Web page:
At the same time Arjah said that the spread of other respiratory viruses is increasing. Rinoviruses, adenoviruses, parainfluenza virus and other viruses that cause acute respiratory infections are common. Preschool children and adolescents are most infected with the virus, Arja added.
According to her, in recent weeks the number of countries reporting flu fluence in the European region has increased. 15 countries, including Sweden, Norway, Finland, Denmark, Great Britain, Estonia, Lithuania and others, have reported sporadic flu widespread. Some countries, such as the United Kingdom and the Czech Republic, reported some hospitalized patients with laboratory confirmed flu, including those who are in intensive care units.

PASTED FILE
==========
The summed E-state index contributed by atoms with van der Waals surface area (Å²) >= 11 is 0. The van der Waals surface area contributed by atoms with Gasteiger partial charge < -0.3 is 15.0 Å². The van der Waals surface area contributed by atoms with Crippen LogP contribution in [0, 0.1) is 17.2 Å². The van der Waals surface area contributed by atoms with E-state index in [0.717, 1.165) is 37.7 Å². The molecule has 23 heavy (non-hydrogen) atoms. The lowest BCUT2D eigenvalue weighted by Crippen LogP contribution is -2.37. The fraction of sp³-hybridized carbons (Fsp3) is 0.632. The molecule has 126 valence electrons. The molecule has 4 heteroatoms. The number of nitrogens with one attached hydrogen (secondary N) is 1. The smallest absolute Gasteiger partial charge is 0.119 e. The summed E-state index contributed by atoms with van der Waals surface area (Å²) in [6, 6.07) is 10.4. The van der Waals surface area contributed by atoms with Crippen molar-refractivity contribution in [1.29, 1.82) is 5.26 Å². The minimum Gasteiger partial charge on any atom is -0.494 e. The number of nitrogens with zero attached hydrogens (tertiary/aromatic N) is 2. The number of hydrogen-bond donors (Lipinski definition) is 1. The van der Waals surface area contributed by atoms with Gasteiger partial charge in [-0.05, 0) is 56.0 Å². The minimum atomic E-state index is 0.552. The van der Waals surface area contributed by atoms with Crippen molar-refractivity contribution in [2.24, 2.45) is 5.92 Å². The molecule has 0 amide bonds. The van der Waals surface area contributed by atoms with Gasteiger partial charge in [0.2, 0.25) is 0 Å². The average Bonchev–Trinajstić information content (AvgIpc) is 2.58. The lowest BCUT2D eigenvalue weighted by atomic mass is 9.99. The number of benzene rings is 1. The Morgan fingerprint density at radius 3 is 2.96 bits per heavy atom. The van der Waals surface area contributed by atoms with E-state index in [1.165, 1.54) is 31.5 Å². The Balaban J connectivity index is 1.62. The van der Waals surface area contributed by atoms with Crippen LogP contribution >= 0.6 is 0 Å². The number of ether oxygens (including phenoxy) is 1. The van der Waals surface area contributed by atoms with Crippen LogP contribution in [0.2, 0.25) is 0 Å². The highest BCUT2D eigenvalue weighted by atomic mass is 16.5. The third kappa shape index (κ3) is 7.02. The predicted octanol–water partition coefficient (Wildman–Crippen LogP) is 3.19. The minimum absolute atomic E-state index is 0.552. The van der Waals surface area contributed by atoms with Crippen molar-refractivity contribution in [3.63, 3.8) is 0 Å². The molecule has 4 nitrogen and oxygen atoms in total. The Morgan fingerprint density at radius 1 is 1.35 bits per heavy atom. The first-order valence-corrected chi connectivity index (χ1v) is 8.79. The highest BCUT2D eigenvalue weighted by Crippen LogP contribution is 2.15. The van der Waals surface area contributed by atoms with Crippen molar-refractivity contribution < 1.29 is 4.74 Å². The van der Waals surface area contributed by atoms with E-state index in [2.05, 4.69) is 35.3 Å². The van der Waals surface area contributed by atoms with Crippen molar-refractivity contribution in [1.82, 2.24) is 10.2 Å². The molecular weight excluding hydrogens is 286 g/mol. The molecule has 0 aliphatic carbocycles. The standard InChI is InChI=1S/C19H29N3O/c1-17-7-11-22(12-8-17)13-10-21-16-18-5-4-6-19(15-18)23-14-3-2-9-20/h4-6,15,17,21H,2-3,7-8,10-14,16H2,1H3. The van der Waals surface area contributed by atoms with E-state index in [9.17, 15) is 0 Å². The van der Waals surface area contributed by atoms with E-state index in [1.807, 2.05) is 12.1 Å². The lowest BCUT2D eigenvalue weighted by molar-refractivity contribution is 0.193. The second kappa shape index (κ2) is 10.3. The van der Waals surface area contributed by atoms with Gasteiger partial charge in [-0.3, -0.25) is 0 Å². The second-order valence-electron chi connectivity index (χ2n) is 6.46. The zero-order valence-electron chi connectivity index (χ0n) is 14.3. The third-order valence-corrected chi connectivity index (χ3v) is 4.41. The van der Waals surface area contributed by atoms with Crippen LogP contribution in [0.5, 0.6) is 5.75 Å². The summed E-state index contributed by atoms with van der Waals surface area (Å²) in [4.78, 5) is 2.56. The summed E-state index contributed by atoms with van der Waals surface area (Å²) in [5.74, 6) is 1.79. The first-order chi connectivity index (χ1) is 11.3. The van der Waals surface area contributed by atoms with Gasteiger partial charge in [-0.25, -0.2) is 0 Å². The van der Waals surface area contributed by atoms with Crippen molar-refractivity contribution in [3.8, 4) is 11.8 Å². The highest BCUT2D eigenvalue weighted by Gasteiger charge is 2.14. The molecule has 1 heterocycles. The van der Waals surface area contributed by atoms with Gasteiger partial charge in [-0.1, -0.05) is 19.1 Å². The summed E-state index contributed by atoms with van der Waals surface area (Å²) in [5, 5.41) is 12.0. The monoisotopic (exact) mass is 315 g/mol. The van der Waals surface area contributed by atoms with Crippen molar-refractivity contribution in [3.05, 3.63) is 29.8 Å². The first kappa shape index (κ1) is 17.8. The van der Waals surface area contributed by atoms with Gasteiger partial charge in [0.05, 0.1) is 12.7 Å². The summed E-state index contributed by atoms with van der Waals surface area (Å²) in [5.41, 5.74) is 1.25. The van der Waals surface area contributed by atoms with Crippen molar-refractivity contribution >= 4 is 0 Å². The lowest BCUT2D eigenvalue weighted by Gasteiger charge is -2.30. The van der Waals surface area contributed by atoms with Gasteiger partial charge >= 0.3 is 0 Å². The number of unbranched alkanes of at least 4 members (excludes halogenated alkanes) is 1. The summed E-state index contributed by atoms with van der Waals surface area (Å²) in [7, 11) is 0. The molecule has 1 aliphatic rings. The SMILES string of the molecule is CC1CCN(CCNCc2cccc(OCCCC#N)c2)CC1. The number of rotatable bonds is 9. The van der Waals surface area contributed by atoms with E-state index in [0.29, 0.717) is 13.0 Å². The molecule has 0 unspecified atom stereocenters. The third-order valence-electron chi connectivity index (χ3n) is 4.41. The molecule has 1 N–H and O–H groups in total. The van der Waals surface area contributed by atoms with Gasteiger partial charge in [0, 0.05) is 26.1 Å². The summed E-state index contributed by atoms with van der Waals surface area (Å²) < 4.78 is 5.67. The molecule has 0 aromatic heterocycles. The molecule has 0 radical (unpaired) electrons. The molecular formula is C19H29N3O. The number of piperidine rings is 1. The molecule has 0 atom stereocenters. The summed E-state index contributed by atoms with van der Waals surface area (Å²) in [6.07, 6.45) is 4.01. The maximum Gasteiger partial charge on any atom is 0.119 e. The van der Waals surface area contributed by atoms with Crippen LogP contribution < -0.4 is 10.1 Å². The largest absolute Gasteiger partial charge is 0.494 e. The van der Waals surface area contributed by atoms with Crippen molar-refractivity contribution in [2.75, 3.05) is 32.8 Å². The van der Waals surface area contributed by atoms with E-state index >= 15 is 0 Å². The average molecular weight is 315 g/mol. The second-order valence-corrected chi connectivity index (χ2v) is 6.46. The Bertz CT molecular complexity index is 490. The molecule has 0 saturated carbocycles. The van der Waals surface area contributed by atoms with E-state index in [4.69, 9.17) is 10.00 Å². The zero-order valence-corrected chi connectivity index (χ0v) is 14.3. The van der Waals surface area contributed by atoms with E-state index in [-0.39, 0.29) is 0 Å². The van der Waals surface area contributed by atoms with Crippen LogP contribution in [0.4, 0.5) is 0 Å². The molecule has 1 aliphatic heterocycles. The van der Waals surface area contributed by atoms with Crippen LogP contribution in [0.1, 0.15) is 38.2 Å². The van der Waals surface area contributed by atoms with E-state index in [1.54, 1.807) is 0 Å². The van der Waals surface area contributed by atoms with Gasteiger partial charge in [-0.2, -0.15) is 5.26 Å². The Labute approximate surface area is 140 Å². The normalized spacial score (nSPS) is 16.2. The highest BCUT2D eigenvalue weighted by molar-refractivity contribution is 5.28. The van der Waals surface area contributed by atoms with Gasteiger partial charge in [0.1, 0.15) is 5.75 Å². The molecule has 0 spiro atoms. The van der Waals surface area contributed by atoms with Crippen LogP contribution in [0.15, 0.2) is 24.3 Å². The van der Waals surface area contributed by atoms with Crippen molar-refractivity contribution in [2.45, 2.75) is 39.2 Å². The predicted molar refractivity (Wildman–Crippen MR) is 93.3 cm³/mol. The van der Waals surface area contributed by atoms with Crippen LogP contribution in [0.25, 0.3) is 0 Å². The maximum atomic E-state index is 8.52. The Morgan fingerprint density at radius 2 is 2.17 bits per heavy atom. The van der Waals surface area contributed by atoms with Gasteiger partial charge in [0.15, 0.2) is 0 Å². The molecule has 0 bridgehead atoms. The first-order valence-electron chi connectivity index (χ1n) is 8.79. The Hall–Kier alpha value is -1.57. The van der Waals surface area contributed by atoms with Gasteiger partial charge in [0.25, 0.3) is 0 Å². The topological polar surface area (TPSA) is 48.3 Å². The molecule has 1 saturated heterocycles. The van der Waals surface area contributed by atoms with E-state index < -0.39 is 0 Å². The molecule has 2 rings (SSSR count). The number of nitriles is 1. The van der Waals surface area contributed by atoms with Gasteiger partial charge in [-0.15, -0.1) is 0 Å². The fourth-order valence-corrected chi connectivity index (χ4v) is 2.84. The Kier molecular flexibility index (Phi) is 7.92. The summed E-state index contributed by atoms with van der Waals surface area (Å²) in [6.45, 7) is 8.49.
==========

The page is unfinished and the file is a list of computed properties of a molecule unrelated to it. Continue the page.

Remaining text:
SPKC specialists remind that it is advisable to opt for a specific prevention of influenza – a vaccination against the approaching flu season. "This period, before expanding the spread of influenza, is best suited to vaccination," Arja said.
She explained that vaccination reduces the risk of hospitalization and serious complications of influenza that is most threatened by at-risk groups – young children, pregnant women, chronic illnesses and those aged over 65.
At the same time, as the flu season approaches, specialists urge people to frequently wash their hands, keep the air clean and reduce contact with the sick.